Not all of them. These tend to be for Ramen, or particular tonic soups. They also do western style stock for many things, and a particluar general purpose has a sort of double stock usually translated high stock or master stock (though master stock is also some times used for red cooking broths that have been used heavily). Much of Chinese food theory has to do with keeping you healthy according to a long and intricate folklore and thus the tonic stocks and soups. And it's even reasonably balanced by Western nutrition standards. 
Are you implying fat is inherently unhealthy...?
post #36 of 40

I think Phatch is referring to the idea of tonic soups, not fats, being balanced.  But I'll let Phatch clarify this.

 

However, if you have a Chinatown in your city or a traditional Chinese drugstore, I urge you to pop in for a visit and peek, it's a blast.  Gureanteed they'll have an old display case full of pyrex baking dishes crammed full of dried roots, herbs, sea creatures, and who-knows-what-else.  A customer walks in with a complaint, the druggist sits him, takes his pulse, asks a few questions, and makes a diagnosis.  Then he makes up the medicine.  Say you have kidney stones, he'll lay out five sheets of cardboard on the counter, and with a sliding beam scale, will scale out the various items.  Many times the herbs have to be stewed with a chicken, or in some cases with pork. One package of herbs per chicken, and yes, you et the chicken too.  Sometimes it's just the herbs brewed straight up, but most of the time it's with a chicken or pork. paessk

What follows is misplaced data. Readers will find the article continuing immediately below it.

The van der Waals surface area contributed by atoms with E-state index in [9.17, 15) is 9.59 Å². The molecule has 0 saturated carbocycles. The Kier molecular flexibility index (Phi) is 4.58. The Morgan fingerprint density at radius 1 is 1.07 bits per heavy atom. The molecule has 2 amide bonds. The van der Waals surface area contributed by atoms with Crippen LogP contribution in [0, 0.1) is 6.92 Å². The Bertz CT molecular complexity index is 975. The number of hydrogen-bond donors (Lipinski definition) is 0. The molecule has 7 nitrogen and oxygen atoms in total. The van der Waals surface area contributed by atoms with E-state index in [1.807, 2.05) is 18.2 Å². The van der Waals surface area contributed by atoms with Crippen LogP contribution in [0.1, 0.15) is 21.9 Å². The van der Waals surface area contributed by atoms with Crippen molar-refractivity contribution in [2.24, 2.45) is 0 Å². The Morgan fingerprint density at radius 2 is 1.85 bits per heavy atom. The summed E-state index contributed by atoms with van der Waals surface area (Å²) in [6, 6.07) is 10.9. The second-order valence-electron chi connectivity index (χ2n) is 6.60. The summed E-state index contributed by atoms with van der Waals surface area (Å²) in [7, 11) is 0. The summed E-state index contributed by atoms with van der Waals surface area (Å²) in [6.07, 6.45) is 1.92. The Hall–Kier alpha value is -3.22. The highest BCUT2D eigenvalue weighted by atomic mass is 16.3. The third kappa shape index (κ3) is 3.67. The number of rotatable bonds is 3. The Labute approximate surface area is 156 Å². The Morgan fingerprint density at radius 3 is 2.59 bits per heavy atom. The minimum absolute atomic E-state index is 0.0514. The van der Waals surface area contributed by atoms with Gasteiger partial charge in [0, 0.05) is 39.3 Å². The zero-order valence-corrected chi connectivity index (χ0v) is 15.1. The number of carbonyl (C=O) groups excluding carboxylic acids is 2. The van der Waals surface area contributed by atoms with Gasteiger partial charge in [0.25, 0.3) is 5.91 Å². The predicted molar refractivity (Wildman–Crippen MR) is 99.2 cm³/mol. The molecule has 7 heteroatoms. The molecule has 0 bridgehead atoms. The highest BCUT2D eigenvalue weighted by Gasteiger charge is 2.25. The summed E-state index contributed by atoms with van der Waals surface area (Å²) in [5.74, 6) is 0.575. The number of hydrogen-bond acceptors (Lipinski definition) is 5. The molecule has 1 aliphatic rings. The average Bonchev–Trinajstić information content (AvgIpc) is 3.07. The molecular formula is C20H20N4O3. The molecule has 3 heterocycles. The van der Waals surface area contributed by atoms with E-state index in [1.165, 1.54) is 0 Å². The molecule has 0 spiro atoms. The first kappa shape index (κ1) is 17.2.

...."This whole reality thing is really not what I expected it would be"......